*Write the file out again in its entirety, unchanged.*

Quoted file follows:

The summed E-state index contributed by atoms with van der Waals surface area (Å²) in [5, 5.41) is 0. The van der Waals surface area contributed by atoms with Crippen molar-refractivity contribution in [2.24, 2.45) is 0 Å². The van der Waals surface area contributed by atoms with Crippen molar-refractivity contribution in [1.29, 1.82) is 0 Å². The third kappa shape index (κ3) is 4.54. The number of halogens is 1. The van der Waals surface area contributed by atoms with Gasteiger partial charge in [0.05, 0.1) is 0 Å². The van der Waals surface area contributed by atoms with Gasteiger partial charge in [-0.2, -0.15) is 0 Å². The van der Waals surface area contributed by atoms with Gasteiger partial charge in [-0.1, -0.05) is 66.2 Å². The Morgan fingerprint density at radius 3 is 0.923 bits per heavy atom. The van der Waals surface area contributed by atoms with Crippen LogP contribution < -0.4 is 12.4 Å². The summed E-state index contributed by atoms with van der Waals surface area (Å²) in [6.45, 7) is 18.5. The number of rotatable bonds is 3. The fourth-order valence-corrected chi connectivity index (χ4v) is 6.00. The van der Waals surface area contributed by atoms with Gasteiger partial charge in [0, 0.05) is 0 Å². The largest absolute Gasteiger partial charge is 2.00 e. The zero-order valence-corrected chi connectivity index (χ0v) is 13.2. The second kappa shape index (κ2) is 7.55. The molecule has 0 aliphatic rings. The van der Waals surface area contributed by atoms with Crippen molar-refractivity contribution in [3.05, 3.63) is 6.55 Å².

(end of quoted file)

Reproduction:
The summed E-state index contributed by atoms with van der Waals surface area (Å²) in [5, 5.41) is 0. The van der Waals surface area contributed by atoms with Crippen molar-refractivity contribution in [2.24, 2.45) is 0 Å². The van der Waals surface area contributed by atoms with Crippen molar-refractivity contribution in [1.29, 1.82) is 0 Å². The third kappa shape index (κ3) is 4.54. The number of halogens is 1. The van der Waals surface area contributed by atoms with Gasteiger partial charge in [0.05, 0.1) is 0 Å². The van der Waals surface area contributed by atoms with Gasteiger partial charge in [-0.2, -0.15) is 0 Å². The van der Waals surface area contributed by atoms with Gasteiger partial charge in [-0.1, -0.05) is 66.2 Å². The Morgan fingerprint density at radius 3 is 0.923 bits per heavy atom. The van der Waals surface area contributed by atoms with Crippen LogP contribution < -0.4 is 12.4 Å². The summed E-state index contributed by atoms with van der Waals surface area (Å²) in [6.45, 7) is 18.5. The number of rotatable bonds is 3. The fourth-order valence-corrected chi connectivity index (χ4v) is 6.00. The van der Waals surface area contributed by atoms with Gasteiger partial charge in [0, 0.05) is 0 Å². The largest absolute Gasteiger partial charge is 2.00 e. The zero-order valence-corrected chi connectivity index (χ0v) is 13.2. The second kappa shape index (κ2) is 7.55. The molecule has 0 aliphatic rings. The van der Waals surface area contributed by atoms with Crippen molar-refractivity contribution in [3.05, 3.63) is 6.55 Å².